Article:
The Adelaide-born marketing and sales professional has spent the lion’s share of her professional career working in dynamic businesses across the digital media and audio industries in Sydney.
But, Ingham said leaping from positions managing revenue and commercial partnerships with Southern Cross Austereo and Channel Nine to heading up the sales for Spotify across Australia and New Zealand in the audio streaming service’s early days was a giant learning curve.
“Back then, Spotify was an unknown,” she said.
“You’d walk into a room of quiet young marketers and only about 25 per cent of them were using the app … and no one was paying $600 for headphones.
“It was going from a team of about 200 in a huge corporate business with all of the trimmings and car park, EA (executive assistant), all of the ego and that sort of thing, to a team of 11 – the office didn’t even have a receptionist it was that small.
“I turned up and I had an Apple Mac that I’d never used before sitting on my desk in a box. There was no IT – no nothing – but I was excited by digital and could see the potential if I could put my ego aside for the moment.”
Ingham grew up in South Australia but moved to New South Wales with her husband in the early 2000s to help launch radio station Nova Sydney.
There she said she worked her way up the media manager landscape before landing the daunting position heading Spotify’s sales team across Australia and New Zealand.
“The first week I cried every night on my way home. I was like: what have I done? It made me feel very vulnerable … I didn’t understand the language, I didn’t understand the metrics, and I didn’t know the people,” Ingham said.
“I felt like I’d gone from this career in TV and radio that I knew like the back of my hand to something that, whilst it was exciting, was out of my comfort zone – and I felt really uncomfortable.
“It didn’t take me long to have a long, hard look at myself and realise … I could learn what I didn’t know. The things that I brought to the table in terms of my commercial experience, relationships, etc. could make a difference to the team – and it did.”
After three years working for Spotify, Ingham said she was ready for a new challenge and took up an opportunity overseeing business partnerships for content creation giant BuzzFeed.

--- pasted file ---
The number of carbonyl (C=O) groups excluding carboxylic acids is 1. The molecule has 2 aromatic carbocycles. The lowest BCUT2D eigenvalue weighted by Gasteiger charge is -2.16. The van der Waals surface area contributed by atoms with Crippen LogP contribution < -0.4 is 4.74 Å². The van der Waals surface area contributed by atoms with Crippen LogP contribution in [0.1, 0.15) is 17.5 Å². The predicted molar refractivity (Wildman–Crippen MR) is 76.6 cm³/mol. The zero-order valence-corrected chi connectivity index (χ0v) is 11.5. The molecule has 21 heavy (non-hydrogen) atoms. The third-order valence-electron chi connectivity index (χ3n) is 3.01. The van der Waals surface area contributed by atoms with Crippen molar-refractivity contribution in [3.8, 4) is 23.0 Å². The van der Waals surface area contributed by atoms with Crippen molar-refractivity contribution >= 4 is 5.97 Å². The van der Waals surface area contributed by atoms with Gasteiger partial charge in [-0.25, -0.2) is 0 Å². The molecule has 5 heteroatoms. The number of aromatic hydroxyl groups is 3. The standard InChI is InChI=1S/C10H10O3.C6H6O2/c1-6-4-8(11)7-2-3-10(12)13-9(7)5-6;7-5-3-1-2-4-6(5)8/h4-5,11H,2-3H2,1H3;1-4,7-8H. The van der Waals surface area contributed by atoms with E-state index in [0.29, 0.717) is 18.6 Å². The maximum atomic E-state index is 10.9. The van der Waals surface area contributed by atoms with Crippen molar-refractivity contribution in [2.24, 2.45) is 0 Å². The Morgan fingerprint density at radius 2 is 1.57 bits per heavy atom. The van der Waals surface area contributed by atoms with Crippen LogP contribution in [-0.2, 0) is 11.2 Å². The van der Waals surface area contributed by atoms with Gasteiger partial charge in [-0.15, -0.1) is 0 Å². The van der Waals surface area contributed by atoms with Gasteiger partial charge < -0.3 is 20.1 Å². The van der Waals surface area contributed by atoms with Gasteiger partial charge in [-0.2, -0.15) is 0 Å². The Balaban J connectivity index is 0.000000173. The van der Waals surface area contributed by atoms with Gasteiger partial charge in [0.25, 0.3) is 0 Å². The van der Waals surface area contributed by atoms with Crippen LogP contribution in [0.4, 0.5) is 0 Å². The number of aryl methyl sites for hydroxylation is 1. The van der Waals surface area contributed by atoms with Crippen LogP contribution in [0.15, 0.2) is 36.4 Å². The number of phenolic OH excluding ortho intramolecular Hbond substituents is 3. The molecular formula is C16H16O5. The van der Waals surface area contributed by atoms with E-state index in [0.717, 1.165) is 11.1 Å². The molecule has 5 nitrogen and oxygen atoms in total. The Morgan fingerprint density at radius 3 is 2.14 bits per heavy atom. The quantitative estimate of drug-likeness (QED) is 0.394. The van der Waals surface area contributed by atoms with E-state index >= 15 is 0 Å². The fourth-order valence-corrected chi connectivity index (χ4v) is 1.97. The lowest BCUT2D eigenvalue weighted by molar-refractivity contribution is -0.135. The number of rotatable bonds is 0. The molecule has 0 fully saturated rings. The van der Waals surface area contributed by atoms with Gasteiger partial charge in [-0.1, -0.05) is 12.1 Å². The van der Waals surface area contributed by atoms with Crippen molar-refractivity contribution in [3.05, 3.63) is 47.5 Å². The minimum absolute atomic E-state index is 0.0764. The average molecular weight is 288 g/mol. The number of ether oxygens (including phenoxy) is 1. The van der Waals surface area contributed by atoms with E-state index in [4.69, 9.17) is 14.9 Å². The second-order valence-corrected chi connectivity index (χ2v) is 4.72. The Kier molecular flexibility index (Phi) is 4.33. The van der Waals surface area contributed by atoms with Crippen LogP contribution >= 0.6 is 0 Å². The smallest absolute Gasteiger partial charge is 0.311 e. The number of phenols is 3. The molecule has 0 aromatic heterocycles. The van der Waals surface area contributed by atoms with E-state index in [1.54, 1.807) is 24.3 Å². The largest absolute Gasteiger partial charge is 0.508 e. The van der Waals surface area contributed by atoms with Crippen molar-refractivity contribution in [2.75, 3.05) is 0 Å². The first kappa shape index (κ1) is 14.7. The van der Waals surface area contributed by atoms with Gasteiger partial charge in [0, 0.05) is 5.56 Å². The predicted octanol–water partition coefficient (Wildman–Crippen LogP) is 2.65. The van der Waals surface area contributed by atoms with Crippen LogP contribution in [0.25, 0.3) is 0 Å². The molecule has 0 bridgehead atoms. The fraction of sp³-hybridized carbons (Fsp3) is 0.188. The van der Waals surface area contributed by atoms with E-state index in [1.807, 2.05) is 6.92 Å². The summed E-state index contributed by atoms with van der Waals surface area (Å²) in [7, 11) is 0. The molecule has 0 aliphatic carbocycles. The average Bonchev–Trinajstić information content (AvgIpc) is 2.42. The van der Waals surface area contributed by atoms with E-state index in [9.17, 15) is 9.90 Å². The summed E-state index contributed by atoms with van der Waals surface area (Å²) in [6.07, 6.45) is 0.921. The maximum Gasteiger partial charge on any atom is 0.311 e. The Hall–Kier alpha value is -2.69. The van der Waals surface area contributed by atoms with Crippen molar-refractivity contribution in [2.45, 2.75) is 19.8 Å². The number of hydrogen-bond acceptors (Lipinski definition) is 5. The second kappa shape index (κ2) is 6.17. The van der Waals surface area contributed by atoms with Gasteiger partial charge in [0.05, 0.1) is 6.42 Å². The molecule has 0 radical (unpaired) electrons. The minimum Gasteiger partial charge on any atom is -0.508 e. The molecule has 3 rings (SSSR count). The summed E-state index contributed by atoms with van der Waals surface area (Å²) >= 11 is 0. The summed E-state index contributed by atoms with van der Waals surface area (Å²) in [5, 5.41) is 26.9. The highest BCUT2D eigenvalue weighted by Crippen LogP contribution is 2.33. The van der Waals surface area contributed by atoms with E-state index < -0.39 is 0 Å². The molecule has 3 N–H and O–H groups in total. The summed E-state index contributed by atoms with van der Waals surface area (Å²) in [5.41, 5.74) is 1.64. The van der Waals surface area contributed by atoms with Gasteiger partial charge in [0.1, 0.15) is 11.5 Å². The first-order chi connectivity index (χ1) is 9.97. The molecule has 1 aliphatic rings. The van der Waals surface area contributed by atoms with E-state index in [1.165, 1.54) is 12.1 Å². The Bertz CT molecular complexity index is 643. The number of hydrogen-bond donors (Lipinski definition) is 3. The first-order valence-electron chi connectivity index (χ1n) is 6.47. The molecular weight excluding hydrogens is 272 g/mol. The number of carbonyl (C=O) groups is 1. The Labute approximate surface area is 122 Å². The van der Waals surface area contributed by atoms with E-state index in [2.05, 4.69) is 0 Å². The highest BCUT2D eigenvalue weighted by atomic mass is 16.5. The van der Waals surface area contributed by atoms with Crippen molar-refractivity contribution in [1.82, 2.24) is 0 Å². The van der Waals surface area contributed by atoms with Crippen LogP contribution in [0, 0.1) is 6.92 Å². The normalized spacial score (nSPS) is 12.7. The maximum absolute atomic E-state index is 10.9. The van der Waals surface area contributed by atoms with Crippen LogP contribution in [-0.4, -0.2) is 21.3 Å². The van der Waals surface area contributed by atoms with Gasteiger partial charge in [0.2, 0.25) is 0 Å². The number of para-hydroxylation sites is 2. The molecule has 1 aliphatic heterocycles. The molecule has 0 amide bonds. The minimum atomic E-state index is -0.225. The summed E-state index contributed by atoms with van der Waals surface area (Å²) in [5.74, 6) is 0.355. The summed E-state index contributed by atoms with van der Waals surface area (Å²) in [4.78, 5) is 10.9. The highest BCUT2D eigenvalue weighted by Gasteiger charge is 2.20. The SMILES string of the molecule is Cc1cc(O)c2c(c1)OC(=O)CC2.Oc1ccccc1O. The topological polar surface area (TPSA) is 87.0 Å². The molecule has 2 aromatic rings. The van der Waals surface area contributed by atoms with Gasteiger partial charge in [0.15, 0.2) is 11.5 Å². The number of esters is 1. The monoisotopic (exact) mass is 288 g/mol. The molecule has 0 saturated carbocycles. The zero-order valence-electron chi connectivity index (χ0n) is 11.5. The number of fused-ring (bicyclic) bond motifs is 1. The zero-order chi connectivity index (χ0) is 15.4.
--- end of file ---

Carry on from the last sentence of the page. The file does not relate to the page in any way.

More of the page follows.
She said while joining Spotify had felt like a big change in the beginning, the shift to the media startup came easier.
“Thinking about going back and doing what I did before was much scarier than doing something different,” she said.
“What BuzzFeed was doing from an agile content perspective was really interesting to me.
“I was excited about working in an environment where I could add value to their business but they could add value to my growth as well.”
Ingham said throughout her career in Sydney she had felt urges to return to Adelaide to be closer to her support system. But as her eldest child – Hunter – approached high school she decided to make the move.
In 2019 the family of four settled in Hazelwood Park, close to Ingham’s family, and last year Ingham became Head of Marketing for the state’s largest private employer.
Peregrine Corporation – the group behind convenience store and petrol station OTR, the SA franchise of Krispy Kreme, Peregrine Property and more – is a sponsor for InDaily’s 40 Under 40 Awards and Ingham will be representing the brand as one of the panel’s nine judges.
She said her own experience working at Spotify and BuzzFeed, surrounded by people with “very entrepreneurial spirits”, would inform her considerations when examining the applicants.
Ingham said she would be particularly looking out for South Australia business leaders who demonstrated “tangible evidence” in making a difference in their area of expertise.
“You don’t have to be Daniel Ek, the founder of Spotify, to be entrepreneurial,” she said.
“When you look at the range of winners previously they come from a whole range of sectors. I think if you say to people: describe an entrepreneur or show me a picture of an entrepreneur they’ll show you Elon Musk.
“But you don’t have to be running a massive company or turning over however-many-billion-of-dollars to enter this.”
She also encouraged young leaders to actively assert their own success, urging business leaders not to wait until “they’re perfectly ready” to enter.
“Don’t be backward in coming forward and saying how great you are,” Ingham said.
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